• The U-city paradigm: opportunities and risks for urban planning participation Opportunities Thinking that the use of these tools it isn’t necessary related to one plan process in particular, but it is a continuous activity, autonomously made by each volunteer, after a period of intense use of “open street map” it becomes a wonderful and rich “geographical diary” of a community. Planner could analyze this “on going map” to search for the social strongholds of the city by which organizing the plan, integrating them with the natural elements, characterizing the sites. ICT and planning U-city conclusions
    • The U-city paradigm: opportunities and risks for urban planning participation Opportunities community maps created with VGI could have the advantage to be always available, updated and they could be a very useful base for more advanced studies made expressly for a planning process. ICT and planning U-city conclusions
    • The U-city paradigm: opportunities and risks for urban planning participation Risks for urban planning participation process The possibility offered by the web 2.0 approach to every citizen to become a ‘produsers’ (in the sense of Bruns, 2006) of geographical information is a very interesting novelty in planning process, but it could take planning action and debate into what we can call a “ geo-information overload ”. Planning, is a delicate process in which the opinions of communities and stakeholders aren’t always the same. So as in YouTube, every one could publish its images and comments about things happening, with geo-tagging we have the same freedom about geographical object. ICT and planning U-city conclusions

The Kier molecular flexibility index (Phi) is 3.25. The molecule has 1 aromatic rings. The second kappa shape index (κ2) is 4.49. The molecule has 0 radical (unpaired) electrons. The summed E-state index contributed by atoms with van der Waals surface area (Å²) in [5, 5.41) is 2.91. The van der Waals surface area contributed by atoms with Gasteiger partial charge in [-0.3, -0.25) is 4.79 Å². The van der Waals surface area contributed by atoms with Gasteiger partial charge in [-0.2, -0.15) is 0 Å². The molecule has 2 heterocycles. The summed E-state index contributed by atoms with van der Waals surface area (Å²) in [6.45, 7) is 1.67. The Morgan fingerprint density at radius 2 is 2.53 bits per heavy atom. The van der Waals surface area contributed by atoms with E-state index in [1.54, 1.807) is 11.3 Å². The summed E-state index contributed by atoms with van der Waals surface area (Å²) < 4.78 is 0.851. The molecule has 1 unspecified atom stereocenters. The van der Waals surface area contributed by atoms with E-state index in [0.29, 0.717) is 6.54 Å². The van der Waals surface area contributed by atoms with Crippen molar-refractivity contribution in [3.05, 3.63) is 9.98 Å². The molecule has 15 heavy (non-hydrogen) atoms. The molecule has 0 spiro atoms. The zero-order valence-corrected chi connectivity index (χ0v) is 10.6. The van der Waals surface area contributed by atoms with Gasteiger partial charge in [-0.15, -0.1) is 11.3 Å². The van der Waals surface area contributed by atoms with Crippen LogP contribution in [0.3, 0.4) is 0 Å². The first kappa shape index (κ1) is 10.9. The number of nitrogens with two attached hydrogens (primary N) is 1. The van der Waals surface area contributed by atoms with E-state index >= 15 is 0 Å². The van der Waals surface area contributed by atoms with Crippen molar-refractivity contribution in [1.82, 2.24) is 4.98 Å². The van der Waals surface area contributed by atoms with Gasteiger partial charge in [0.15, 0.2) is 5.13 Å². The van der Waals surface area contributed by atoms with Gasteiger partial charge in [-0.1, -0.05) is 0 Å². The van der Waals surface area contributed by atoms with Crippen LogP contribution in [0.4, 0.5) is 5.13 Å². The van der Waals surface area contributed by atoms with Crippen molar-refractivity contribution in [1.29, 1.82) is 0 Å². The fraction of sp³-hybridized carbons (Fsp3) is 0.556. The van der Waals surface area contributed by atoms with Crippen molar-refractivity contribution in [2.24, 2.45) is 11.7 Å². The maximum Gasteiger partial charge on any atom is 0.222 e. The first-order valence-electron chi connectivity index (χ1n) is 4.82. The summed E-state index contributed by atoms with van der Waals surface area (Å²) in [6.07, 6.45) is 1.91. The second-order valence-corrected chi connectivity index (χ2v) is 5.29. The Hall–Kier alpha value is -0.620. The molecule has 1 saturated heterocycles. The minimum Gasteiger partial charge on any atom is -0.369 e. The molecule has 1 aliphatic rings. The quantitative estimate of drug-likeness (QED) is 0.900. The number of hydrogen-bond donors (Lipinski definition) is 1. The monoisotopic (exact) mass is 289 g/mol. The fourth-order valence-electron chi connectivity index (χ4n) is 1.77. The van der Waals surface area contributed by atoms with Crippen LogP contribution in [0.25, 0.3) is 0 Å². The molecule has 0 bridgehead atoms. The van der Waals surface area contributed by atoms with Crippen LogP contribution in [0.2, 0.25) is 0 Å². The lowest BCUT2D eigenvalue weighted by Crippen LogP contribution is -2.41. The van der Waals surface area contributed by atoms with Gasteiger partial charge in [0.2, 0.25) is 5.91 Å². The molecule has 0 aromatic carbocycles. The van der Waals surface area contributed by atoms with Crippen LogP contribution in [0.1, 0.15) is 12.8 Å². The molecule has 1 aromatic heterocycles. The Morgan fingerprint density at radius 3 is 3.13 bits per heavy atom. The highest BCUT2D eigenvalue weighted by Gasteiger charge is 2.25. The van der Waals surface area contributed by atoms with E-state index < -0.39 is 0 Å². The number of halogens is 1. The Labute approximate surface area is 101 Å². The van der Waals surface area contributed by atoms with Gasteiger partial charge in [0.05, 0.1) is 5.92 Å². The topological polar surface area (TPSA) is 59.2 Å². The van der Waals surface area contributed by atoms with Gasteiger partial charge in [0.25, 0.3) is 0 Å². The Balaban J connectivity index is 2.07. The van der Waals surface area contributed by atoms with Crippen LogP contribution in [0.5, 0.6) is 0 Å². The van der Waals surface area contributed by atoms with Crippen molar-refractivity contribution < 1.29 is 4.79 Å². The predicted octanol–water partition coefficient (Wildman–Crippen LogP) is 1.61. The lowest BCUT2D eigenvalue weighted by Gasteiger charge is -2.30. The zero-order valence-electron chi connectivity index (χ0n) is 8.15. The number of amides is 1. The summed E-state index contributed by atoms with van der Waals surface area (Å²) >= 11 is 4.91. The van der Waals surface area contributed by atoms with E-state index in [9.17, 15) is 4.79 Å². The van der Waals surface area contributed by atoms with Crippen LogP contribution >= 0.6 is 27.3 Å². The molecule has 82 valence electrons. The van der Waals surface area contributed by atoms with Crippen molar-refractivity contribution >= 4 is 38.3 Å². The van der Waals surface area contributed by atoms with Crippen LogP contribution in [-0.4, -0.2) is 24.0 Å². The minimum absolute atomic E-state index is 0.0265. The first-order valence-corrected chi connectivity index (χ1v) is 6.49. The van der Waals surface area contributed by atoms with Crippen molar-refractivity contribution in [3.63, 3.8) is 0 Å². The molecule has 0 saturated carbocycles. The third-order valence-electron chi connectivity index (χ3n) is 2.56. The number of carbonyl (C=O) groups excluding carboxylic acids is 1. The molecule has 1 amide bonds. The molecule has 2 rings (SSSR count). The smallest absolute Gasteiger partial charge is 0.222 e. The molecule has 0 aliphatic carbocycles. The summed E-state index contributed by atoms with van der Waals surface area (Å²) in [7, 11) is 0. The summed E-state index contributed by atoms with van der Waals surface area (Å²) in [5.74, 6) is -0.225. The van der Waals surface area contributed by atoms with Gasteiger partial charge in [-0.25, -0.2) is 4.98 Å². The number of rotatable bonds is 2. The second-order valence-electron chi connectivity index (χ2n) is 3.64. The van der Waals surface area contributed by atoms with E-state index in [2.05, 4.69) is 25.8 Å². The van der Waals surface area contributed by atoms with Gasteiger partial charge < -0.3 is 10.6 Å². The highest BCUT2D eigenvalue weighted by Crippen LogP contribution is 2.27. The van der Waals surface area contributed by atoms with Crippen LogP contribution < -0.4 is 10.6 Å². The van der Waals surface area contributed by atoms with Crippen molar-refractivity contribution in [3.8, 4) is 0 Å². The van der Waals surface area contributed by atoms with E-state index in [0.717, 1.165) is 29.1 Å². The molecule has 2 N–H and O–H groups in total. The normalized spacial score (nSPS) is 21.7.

• The U-city paradigm: opportunities and risks for urban planning participation freedom needs responsibility …. ICT and planning U-city conclusions
    • The U-city paradigm: opportunities and risks for urban planning participation Risks for urban planning participation process So, in theory (because until now experiences are very few), we will have many different tags for the same spatial object, generating possible confusion in the same inhabitants and stakeholders. The major risk in a “geo-information overload” era, could be, in our opinion, what the psychologist James Reason has called “confirmation bias” explained as the tendency to confirm an idea or a notice that we have learned, also if there are evidences which are demonstrating exactly the contrary. We will also need to analyse the frequency of inputs let by the volunteers on the map, to comprehend the interest about places shown by communities. ICT and planning U-city conclusions
    • Conclusions In this so complex, fuzzy, social environment we can try to use PPGIS, ICTS and VGI to elicit and represent cognitive space, which we experiment and built with people in the experiences of collaborative planning. Using VGI we’ll try to capture and translate ‘mental maps’ of boundaries, locations and zones into geo-referenced outputs. In this very early stage of use, we have tried to highlight possible risks and opportunities of using VGI in collaborative planning. “ Geo-information overload ” and “ confirmation bias ” seem to us very relevant question to face. We need to use VGI for a better understanding of the tools offered, and this work want to be just a first contribution to comprehend their possible use. ICT and planning U-city Conclusions
    • THANKS FOR YOUR PATIENT ATTENTION!!! Francesco Selicato Francesco Rotondo Department of Architecture and Town Planning, Polytechnic of Bari, Technical University (Italy) e-mail: [email_address] ; [email_address] ;